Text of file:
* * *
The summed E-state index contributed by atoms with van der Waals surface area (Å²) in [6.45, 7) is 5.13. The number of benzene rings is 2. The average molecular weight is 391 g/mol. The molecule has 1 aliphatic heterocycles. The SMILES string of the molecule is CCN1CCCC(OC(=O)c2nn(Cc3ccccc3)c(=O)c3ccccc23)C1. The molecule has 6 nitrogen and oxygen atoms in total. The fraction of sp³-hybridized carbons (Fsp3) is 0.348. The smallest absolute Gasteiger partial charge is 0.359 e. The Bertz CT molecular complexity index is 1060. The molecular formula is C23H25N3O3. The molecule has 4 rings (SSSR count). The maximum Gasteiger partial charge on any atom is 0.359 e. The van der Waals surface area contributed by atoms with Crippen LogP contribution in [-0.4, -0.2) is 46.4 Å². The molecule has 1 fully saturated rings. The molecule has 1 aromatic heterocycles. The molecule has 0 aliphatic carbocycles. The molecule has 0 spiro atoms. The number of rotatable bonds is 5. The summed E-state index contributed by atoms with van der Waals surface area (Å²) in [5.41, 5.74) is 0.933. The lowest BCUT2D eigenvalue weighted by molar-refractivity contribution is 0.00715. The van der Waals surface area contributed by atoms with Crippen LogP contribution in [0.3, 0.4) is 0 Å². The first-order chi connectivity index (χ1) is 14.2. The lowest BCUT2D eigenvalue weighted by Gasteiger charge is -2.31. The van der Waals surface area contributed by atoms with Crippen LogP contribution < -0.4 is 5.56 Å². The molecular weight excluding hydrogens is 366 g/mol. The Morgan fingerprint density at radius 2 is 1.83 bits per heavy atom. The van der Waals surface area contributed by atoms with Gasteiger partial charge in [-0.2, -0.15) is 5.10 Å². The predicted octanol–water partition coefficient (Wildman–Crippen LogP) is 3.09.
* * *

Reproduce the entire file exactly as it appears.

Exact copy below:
The summed E-state index contributed by atoms with van der Waals surface area (Å²) in [6.45, 7) is 5.13. The number of benzene rings is 2. The average molecular weight is 391 g/mol. The molecule has 1 aliphatic heterocycles. The SMILES string of the molecule is CCN1CCCC(OC(=O)c2nn(Cc3ccccc3)c(=O)c3ccccc23)C1. The molecule has 6 nitrogen and oxygen atoms in total. The fraction of sp³-hybridized carbons (Fsp3) is 0.348. The smallest absolute Gasteiger partial charge is 0.359 e. The Bertz CT molecular complexity index is 1060. The molecular formula is C23H25N3O3. The molecule has 4 rings (SSSR count). The maximum Gasteiger partial charge on any atom is 0.359 e. The van der Waals surface area contributed by atoms with Crippen LogP contribution in [-0.4, -0.2) is 46.4 Å². The molecule has 1 fully saturated rings. The molecule has 1 aromatic heterocycles. The molecule has 0 aliphatic carbocycles. The molecule has 0 spiro atoms. The number of rotatable bonds is 5. The summed E-state index contributed by atoms with van der Waals surface area (Å²) in [5.41, 5.74) is 0.933. The lowest BCUT2D eigenvalue weighted by molar-refractivity contribution is 0.00715. The van der Waals surface area contributed by atoms with Crippen LogP contribution in [0.3, 0.4) is 0 Å². The first-order chi connectivity index (χ1) is 14.2. The lowest BCUT2D eigenvalue weighted by Gasteiger charge is -2.31. The van der Waals surface area contributed by atoms with Crippen LogP contribution < -0.4 is 5.56 Å². The molecular weight excluding hydrogens is 366 g/mol. The Morgan fingerprint density at radius 2 is 1.83 bits per heavy atom. The van der Waals surface area contributed by atoms with Gasteiger partial charge in [-0.2, -0.15) is 5.10 Å². The predicted octanol–water partition coefficient (Wildman–Crippen LogP) is 3.09.